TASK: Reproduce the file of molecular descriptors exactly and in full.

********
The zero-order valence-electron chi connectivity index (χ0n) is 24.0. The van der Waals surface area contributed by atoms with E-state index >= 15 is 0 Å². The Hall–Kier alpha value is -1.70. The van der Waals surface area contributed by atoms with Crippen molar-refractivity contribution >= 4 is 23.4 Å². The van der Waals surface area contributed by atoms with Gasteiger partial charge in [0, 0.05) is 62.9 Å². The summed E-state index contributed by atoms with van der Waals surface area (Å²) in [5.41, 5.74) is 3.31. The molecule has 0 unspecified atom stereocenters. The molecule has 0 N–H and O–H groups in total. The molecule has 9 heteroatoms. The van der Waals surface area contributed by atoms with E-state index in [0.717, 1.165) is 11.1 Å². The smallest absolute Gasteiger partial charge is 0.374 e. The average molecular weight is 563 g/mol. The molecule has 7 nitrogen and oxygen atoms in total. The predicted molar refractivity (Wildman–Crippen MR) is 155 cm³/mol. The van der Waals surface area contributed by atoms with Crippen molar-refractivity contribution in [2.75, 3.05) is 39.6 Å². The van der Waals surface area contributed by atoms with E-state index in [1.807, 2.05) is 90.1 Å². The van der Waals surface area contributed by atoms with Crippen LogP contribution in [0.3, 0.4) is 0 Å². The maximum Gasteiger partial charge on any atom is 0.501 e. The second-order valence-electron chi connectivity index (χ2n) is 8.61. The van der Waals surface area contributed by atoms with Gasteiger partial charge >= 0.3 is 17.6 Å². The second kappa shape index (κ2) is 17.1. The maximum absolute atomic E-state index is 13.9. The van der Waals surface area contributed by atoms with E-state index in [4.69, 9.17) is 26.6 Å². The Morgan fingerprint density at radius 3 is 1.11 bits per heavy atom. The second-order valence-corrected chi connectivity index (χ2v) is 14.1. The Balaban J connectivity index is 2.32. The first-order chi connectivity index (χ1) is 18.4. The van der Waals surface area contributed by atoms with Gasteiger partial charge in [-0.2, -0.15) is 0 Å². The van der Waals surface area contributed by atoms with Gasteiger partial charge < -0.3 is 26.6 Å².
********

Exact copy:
The zero-order valence-electron chi connectivity index (χ0n) is 24.0. The van der Waals surface area contributed by atoms with E-state index >= 15 is 0 Å². The Hall–Kier alpha value is -1.70. The van der Waals surface area contributed by atoms with Crippen molar-refractivity contribution >= 4 is 23.4 Å². The van der Waals surface area contributed by atoms with Gasteiger partial charge in [0, 0.05) is 62.9 Å². The summed E-state index contributed by atoms with van der Waals surface area (Å²) in [5.41, 5.74) is 3.31. The molecule has 0 unspecified atom stereocenters. The molecule has 0 N–H and O–H groups in total. The molecule has 9 heteroatoms. The van der Waals surface area contributed by atoms with E-state index in [0.717, 1.165) is 11.1 Å². The smallest absolute Gasteiger partial charge is 0.374 e. The average molecular weight is 563 g/mol. The molecule has 7 nitrogen and oxygen atoms in total. The predicted molar refractivity (Wildman–Crippen MR) is 155 cm³/mol. The van der Waals surface area contributed by atoms with Crippen molar-refractivity contribution in [2.75, 3.05) is 39.6 Å². The van der Waals surface area contributed by atoms with E-state index in [1.807, 2.05) is 90.1 Å². The van der Waals surface area contributed by atoms with Crippen LogP contribution in [0.3, 0.4) is 0 Å². The maximum Gasteiger partial charge on any atom is 0.501 e. The second-order valence-electron chi connectivity index (χ2n) is 8.61. The van der Waals surface area contributed by atoms with Gasteiger partial charge >= 0.3 is 17.6 Å². The second kappa shape index (κ2) is 17.1. The maximum absolute atomic E-state index is 13.9. The van der Waals surface area contributed by atoms with E-state index in [4.69, 9.17) is 26.6 Å². The Morgan fingerprint density at radius 3 is 1.11 bits per heavy atom. The second-order valence-corrected chi connectivity index (χ2v) is 14.1. The Balaban J connectivity index is 2.32. The first-order chi connectivity index (χ1) is 18.4. The van der Waals surface area contributed by atoms with Gasteiger partial charge in [-0.2, -0.15) is 0 Å². The van der Waals surface area contributed by atoms with Gasteiger partial charge < -0.3 is 26.6 Å².